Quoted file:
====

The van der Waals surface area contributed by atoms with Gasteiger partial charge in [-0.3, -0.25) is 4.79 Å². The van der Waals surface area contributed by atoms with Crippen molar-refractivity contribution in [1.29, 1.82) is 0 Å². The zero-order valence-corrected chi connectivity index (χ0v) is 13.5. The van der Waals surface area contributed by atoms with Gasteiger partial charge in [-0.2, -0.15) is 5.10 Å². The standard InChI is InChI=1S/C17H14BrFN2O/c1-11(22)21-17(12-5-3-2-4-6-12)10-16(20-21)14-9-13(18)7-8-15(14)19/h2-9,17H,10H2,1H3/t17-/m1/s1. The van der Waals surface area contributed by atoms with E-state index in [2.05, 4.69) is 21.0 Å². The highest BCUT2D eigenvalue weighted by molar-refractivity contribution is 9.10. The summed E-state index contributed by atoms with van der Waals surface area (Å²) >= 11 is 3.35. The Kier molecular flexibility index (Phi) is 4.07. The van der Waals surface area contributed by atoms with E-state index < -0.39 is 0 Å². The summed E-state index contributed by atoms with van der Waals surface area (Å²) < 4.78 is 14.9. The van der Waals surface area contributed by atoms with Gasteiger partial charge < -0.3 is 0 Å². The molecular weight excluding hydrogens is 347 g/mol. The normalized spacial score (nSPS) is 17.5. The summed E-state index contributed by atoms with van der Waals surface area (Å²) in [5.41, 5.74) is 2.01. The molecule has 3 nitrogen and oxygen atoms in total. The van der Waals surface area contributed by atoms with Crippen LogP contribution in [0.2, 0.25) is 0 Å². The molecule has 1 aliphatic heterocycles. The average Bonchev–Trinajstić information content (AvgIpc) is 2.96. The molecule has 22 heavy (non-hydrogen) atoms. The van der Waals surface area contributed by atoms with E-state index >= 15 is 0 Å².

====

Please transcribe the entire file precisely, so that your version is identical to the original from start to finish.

The van der Waals surface area contributed by atoms with Gasteiger partial charge in [-0.3, -0.25) is 4.79 Å². The van der Waals surface area contributed by atoms with Crippen molar-refractivity contribution in [1.29, 1.82) is 0 Å². The zero-order valence-corrected chi connectivity index (χ0v) is 13.5. The van der Waals surface area contributed by atoms with Gasteiger partial charge in [-0.2, -0.15) is 5.10 Å². The standard InChI is InChI=1S/C17H14BrFN2O/c1-11(22)21-17(12-5-3-2-4-6-12)10-16(20-21)14-9-13(18)7-8-15(14)19/h2-9,17H,10H2,1H3/t17-/m1/s1. The van der Waals surface area contributed by atoms with E-state index in [2.05, 4.69) is 21.0 Å². The highest BCUT2D eigenvalue weighted by molar-refractivity contribution is 9.10. The summed E-state index contributed by atoms with van der Waals surface area (Å²) >= 11 is 3.35. The Kier molecular flexibility index (Phi) is 4.07. The van der Waals surface area contributed by atoms with E-state index < -0.39 is 0 Å². The summed E-state index contributed by atoms with van der Waals surface area (Å²) < 4.78 is 14.9. The van der Waals surface area contributed by atoms with Gasteiger partial charge < -0.3 is 0 Å². The molecular weight excluding hydrogens is 347 g/mol. The normalized spacial score (nSPS) is 17.5. The summed E-state index contributed by atoms with van der Waals surface area (Å²) in [5.41, 5.74) is 2.01. The molecule has 3 nitrogen and oxygen atoms in total. The van der Waals surface area contributed by atoms with Crippen LogP contribution in [0.2, 0.25) is 0 Å². The molecule has 1 aliphatic heterocycles. The average Bonchev–Trinajstić information content (AvgIpc) is 2.96. The molecule has 22 heavy (non-hydrogen) atoms. The van der Waals surface area contributed by atoms with E-state index >= 15 is 0 Å².